10. *ta ta ta taaa* ....no one interested.....Anyone still using JBoss ???
    Dear "AD aa" (astroturfing anyobody?), Just look at the number of JBoss download and get the answer to your question. The number of JBoss users is doing great, independently of the hype. Onward, sacha
  11. *ta ta ta taaa* ....no one interested.....Anyone still using JBoss ???


    Dear "AD aa" (astroturfing anyobody?),

    Just look at the number of JBoss download and get the answer to your question. The number of JBoss users is doing great, independently of the hype.

    Onward,


    sacha
    err.. no. Just a disatified user. and Sacha, I assume you realize that downloads do NOT mean actual users or deployments. I did download JBoss myself couple of times in this year just out check it out.
    The number of JBoss users is doing great, independently of the hype.
    So is it all hype then ?
  12. Do any of you know how JBoss ON, RHQ, and Hyperic HQ codebases relate to each other?
  13. Do any of you know how JBoss ON, RHQ, and Hyperic HQ codebases relate to each other?
    Good question. RHQ is the common (and root) codebase to both JBoss ON and Hyperic (RH as in Red Hat and HQ as in Hyperic's original product). Hyperic is interested to focus on the "breadth" of their offering, while JBoss is interested to focus on "depth". Users of this common platform can get the advantage of both breadth and depth. Cheers, sacha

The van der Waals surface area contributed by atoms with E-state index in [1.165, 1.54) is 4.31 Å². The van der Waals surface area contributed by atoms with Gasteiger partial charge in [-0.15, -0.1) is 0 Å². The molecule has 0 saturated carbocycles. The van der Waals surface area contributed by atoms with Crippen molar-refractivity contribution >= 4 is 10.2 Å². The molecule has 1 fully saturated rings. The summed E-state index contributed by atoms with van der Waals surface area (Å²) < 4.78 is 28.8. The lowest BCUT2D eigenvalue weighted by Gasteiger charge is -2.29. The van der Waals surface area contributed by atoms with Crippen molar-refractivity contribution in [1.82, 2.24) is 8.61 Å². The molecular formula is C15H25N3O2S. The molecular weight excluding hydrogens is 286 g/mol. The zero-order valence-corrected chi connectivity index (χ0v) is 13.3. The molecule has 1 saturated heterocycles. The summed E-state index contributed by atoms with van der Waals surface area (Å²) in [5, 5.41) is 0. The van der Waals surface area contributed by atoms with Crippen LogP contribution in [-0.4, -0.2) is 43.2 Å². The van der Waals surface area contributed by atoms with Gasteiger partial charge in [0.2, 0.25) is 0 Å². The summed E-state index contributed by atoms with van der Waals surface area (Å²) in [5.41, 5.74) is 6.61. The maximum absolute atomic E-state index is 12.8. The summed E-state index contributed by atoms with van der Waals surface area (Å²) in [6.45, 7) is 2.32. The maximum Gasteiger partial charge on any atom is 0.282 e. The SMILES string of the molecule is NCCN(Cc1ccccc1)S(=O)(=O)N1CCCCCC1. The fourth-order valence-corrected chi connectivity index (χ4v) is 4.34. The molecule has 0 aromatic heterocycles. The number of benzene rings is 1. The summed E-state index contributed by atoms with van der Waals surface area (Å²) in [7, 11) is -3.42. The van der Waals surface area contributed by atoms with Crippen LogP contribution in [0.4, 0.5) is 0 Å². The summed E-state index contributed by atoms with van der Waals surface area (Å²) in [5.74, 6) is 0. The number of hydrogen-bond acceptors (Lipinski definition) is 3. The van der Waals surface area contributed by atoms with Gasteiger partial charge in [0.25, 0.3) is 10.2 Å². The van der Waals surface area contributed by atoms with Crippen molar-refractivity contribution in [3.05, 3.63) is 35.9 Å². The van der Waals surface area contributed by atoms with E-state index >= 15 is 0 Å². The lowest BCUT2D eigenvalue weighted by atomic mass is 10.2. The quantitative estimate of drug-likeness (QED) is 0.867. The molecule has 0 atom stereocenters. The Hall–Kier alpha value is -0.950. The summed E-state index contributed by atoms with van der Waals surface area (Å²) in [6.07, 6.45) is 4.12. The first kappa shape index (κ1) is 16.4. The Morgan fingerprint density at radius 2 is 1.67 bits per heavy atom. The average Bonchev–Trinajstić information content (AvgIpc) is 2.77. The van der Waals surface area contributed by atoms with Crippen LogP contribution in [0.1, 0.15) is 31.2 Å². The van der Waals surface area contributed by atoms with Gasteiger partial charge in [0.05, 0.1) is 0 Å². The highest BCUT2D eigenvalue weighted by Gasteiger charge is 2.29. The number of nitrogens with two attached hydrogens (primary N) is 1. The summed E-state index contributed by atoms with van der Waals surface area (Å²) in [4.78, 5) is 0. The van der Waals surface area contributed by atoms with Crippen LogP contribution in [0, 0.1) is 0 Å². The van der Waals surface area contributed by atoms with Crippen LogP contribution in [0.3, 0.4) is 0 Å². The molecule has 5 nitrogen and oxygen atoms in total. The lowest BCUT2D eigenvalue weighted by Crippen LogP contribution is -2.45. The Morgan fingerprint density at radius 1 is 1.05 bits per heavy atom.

14. Somewhat interesting.[ Go to top ]

    I downloaded it and tried to get it running but couldn't find any documentation on the default user to login with. The documentation is currently lacking and this is a "too little too late" effort that seems to be in response to Sun's heavily adopted glassfish platform which has had these features well over 2 years. If I can get it working we might use it to manage our legacy (jboss) systems but everything new is going on glassfish.
  15. Admin Console Default User[ Go to top ]

    rhqadmin/rhqadmin is the default user.
  16. Re: Somewhat interesting.[ Go to top ]

    I downloaded it and tried to get it running but couldn't find any documentation on the default user to login with. The documentation is currently lacking and this is a "too little too late" effort that seems to be in response to Sun's heavily adopted glassfish platform which has had these features well over 2 years.

    If I can get it working we might use it to manage our legacy (jboss) systems but everything new is going on glassfish.
    Well, both offering have nothing in common and the fact you couldn't login proves... you couldn't compare both offering :) JBoss offering is a clusterable agent-server offering scaling to thousands of managed servers, with auto-discovery features, automatic patch provisioning directly from your Red Hat subscription, advanced monitoring features, etc. Onward, sacha
  17. I downloaded it and tried to get it running but couldn't find any documentation on the default user to login with. The documentation is currently lacking
    I've updated the install doc - but in general, I can't follow the 'documentation is lacking' argument, as we have a lot of documentation on the JBoss ON documentation pages and at the RHQ wiki.